Fortune 500 companies can expect to push more than a gigabyte a day in raw web analytics data, which can be easily tripled for media companies. Big data is anything anyone ever talks about anymore, so the C-suite has never been more interested in integrated analytics, shining a spotlight on the web analyst team to deliver more than just pretty charts and high-level talking points.
Pulling the information from web analytics software should be less than 10 percent of the work, with an overwhelming 90 percent of time dedicated to deriving insights your organization can use to drive change.
So how to you go from pulling numbers to authoring insights? Continue reading 5 Ways to Make Web Analytics Data More Insightful
There is little over a month to go until Microsoft releases Windows 8 along with their newest embedded Internet Explorer 10 browser that will feature Do Not Track enabled by default. In recent days, Google has also unveiled new Chrome features for Do Not Track.
While many in the community are bracing with the implications, others believe the feature won’t have a significant impact on the industry’s ability to effectively optimize advertising dollars. What is a web analyst or online marketer to do?
Surviving the do not track evolution is much like dealing with the seven stages of grief. Continue reading 7 Stages of “Do Not Track” Grief: A Survival Guide for Analysts & Online Marketers
With so much raw data at our fingertips, many web analysts look to social media, analytics experts and peer discussion to determine what data can be compiled into meaningful information.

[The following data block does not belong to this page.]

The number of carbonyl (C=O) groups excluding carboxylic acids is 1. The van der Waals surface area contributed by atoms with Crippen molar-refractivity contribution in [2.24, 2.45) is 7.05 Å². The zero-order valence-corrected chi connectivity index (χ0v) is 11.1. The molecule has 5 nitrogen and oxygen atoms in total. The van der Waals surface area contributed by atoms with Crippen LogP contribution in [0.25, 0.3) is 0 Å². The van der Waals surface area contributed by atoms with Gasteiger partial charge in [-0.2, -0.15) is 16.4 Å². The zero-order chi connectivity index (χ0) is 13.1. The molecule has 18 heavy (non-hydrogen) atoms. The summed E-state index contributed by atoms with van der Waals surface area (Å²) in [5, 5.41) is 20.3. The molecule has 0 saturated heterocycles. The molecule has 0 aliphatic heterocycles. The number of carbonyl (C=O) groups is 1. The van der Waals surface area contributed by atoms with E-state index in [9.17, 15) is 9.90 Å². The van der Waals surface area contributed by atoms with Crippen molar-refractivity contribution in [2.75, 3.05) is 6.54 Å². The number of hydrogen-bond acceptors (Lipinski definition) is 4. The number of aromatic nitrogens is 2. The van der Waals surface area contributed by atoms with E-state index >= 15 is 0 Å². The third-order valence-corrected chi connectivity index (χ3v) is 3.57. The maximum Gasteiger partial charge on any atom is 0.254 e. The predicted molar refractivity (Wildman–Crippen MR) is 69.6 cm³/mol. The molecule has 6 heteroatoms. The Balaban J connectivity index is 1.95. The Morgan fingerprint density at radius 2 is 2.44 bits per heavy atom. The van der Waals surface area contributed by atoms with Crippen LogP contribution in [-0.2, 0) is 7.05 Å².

Mastery of the art and science of web analytics doesn’t rely on inventing a “god metric” or replicating a fancy dashboard. Insights are derived from understanding how to segment your website visitors to tell a story and drive business value.
Here are top 10 segmentation tips that can transform your data into information. Continue reading Top 10 Web Analytics Segmentation Tips
As many industry observers are well aware, the Web Analytics Association, to which many of us are members, changed their name to keep up with the times. The newly named Digital Analytics Association ushers in a time to revitalize and refresh the values of the industry, so I could think of no better way to welcome this change than to redefine our industry’s commandments. Continue reading 10 Commandments of Digital Analytics
There comes a time in every analyst’s life when an organization decides to change up the game and move from one web analytics solution to another. Transitioning the reporting data isn’t usually that painful, if done correctly; it’s decommissioning the old solution that is most challenging. Having survived a number of these transitions already, I came up with a brief list of best practices when decommissioning most paid web analytics solutions. Continue reading How to decommission a web analytics solution
Implementation of Omniture SiteCatalyst isn’t that difficult by any means, however validating that scripts are in place to populate variables in your solution design can be somewhat challenging for those outside of the web analytics community. The challenge is not that it’s particularly hard to debug Omniture implementations, but it can be hard to explain why, for instance, Omniture uses separate traffic and conversion variables. The second challenge is finding tools that support cross-platform testing and validation efforts; the subject of my post today. Continue reading Tools for Debugging Omniture Implementations